Busloads of state employes arrived here today to denounce pension-cutting legislation amid growing signs that the chief proponent of the legislation--which once promised to be among the most controversial measures of the General Assembly session--is looking for a face-saving way out.
The sponsor, Senate President Melvin A. Steinberg, met with representatives of the 165,000 state employes, teachers and other workers covered by Maryland's pension systems yesterday afternoon and indicated that he was open to setting up a high-level task force to study the issue instead of pushing his legislation and facing a potentially embarrassing loss, according to those at the meeting.
"I think he figured he was going to have a hard time getting it out of the Senate and even if he did he was going to get killed in the House," where Speaker Benjamin L. Cardin has been cool to pension reform this year, said one person who attended the meeting.
Instead, Steinberg apparently is preparing to announce that he will back off the legislation this year, provided labor acknowledges that problems might still exist in the current pension system and agrees to participate in a task force that would develop pension legislation for next year.
Steinberg said after a public hearing on his bill today that he will back off his legislation if he is shown that some issues need further study.
He acknowledged that much of the sentiment for passing a measure this year seems to have slipped away in the last few weeks since fiscal experts hired to explore the system and its continuing high cost said they needed more time.
The legislature, despite often vitriolic lobbying by labor groups, revamped the pension systems four years ago, setting up a cheaper system alongside the old one in an effort to curtail spiraling pension costs that threatened to bankrupt the state.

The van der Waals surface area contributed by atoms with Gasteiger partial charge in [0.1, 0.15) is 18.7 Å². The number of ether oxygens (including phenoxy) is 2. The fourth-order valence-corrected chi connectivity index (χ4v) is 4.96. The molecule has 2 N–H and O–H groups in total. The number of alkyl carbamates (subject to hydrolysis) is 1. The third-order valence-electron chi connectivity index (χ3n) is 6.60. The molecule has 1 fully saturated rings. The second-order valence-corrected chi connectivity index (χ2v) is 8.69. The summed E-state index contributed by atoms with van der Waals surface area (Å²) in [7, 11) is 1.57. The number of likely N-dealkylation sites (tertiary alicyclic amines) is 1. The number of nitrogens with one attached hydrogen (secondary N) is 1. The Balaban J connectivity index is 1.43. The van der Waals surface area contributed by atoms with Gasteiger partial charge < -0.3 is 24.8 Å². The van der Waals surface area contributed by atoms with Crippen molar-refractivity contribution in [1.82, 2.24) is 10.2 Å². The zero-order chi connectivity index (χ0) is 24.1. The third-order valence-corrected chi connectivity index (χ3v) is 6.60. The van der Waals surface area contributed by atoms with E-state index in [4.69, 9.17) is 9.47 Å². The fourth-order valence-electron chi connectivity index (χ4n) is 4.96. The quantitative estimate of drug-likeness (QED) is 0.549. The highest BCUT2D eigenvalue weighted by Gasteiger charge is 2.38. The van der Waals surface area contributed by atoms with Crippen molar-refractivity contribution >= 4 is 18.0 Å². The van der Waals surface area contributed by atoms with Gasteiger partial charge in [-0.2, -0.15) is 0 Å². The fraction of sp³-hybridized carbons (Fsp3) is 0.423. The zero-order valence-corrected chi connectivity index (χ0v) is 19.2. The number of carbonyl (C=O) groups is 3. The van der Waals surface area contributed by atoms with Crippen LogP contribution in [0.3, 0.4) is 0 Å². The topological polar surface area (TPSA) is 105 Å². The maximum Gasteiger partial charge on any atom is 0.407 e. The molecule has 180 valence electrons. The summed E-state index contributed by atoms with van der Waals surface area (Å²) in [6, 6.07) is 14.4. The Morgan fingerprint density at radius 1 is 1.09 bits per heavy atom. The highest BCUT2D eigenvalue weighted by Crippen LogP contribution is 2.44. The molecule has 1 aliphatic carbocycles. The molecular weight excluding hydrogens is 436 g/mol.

Steinberg re-ignited the issue this session when, responding to reports that pension costs were continuing to increase dramatically, he introduced new legislation to freeze the old system, stopping contributions to it, and to force all employes into the new one.
The enthusiasm of the new Senate president has not been matched by most other legislative leaders, including Cardin, who remember the emotional atmosphere surrounding the 1979 reform.
At the same time, the state employe unions, teacher groups and others covered by the retirement system have been increasing their opposition to the legislation.
Today, busloads of employes from Hagerstown and Anne Arundel and Harford counties arrived in the rain to march outside the State House with protest stickers on their lapels and signs in their hands. Then they filled to overflowing the room where the public hearing was to be held.
And when Steinberg arrived to open the testimony--he was one of only two persons testifying in favor of the bill--state police were strategically placed by the biggest crowds and at all entrances.
As it turned out, all went as Steinberg hoped, with each group coming forward with unusually muted rhetoric to say that if problems exist in the system they should be studied by a high-level task force.